Mediterranean Crepe (Feta Cheese, Olives, Avocado, Spinach, Green Onions)
For all its charms, San Francisco falls sadly short when it comes to late-night dining. Ten o’clock may be normal in New York City and a little on the early side in Barcelona, but here, you’ll be lucky to find a burrito, much less a plate of pasta and an arugula salad.
OK, maybe we’re exaggerating a little, but it’s definitely true that noshing options drop dramatically after midnight, unless you’re looking for a Mission Street bacon dog or fried eggs and French fries at Sparky’s or the Bagdad Cafe. And if you’re out clubbing, bar-hopping or catching a show South of Market, the chowing opportunities on those wide windswept streets are few and far between.
Nutella, Strawberries, Bananas with Whipped Cream Crepe
Enter Creperie Saint Germain. From this cute, custom-built wagon parked at the sidewalk edge of a private parking lot on Howard Street come sweet and savory crepes made to order. The daytime business is good, filling up the bellies of nearby office workers and loft dwellers with chicken-feta crepes at lunchtime or chocolate-banana ones later in the afternoon. But the real scene at Saint Germain comes late at night, when the brightly lit little stand beckons hungry clubbers from blocks away. Open from 7am-7pm Monday to Wednesday, the cart often serves until 3am on Thursday, Friday, and Saturday nights.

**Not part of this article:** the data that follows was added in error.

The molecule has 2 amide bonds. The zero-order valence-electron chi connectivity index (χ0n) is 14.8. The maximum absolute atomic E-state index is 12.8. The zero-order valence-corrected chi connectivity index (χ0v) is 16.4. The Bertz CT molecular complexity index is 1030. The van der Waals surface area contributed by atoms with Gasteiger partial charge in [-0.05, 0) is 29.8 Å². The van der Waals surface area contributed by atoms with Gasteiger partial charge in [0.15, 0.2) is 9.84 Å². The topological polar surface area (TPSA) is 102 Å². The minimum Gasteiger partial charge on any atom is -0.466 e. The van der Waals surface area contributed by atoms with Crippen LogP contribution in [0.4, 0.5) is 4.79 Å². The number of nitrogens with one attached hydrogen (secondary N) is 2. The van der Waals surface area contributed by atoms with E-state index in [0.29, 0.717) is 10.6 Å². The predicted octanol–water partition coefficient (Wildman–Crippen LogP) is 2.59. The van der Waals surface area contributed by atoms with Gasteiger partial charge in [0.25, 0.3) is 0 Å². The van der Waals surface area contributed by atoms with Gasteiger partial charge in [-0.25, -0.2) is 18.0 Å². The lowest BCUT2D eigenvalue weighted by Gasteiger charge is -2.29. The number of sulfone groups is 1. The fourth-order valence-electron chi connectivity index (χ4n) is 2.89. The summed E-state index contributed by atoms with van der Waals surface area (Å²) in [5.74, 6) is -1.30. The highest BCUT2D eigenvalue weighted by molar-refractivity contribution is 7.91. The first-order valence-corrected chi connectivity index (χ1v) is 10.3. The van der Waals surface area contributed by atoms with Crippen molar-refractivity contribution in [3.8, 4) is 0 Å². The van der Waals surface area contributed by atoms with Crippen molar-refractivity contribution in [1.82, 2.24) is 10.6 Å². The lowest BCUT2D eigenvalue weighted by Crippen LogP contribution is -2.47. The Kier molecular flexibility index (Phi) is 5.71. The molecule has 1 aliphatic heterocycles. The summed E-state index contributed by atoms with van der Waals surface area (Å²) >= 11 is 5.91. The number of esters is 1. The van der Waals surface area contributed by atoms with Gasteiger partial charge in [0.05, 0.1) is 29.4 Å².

A little nightlife buzz is already building up around the place, since there’s nothing like topping off a happy buzz with a warm crepe dripping with Nutella–or laying down some beer ballast with smoked salmon and cream cheese, ratatouille and spinach, or ham and pineapple all stuffed into a buckwheat wrapper. Along with the printed menu, there are usually a couple of daily specials, like a recent sweet crepe layering fig jam, almond butter, and sliced banana into deluxe spin on the PB&J.
Fresh Apple, Cinnamon, Brown Sugar with Vanilla Ice Cream Crepe
Why crepes? Although crepe stands are ubiquitous in Paris, San Francisco’s burgeoning street-food scene was surprisingly bereft, given how many local chalkboard cafes treat them as a staple. Owners Ahmet Cagin and Zeynep Aynaci, friends from Istabul who jettisoned careers in finance to become micro-restauranteurs, felt that crepes would be easy to make on the spot, reasonably healthy and endlessly flexible.
Meet Lover’s Maya Crepe
Unlike other Tweeting food carts, Creperie Saint Germain doesn’t roam around. By parking in a parking lot, rather than on a street corner, the owners avoided the high sidewalk-permit fees charged by the city for legal food carts. Instead, they negotiate a monthly rent with the owners of the parking lot, pretty much as if their tidy blue-and-white wagon was a stretch Hummer in need of a double-wide space with a view. The only drawback right now is a complete lack of seating, making eating a crepe here strictly a stand-up affair. But isn’t clutching a crepe in one hand and a napkin in the other a small price to pay for curbside Nutella at 3am?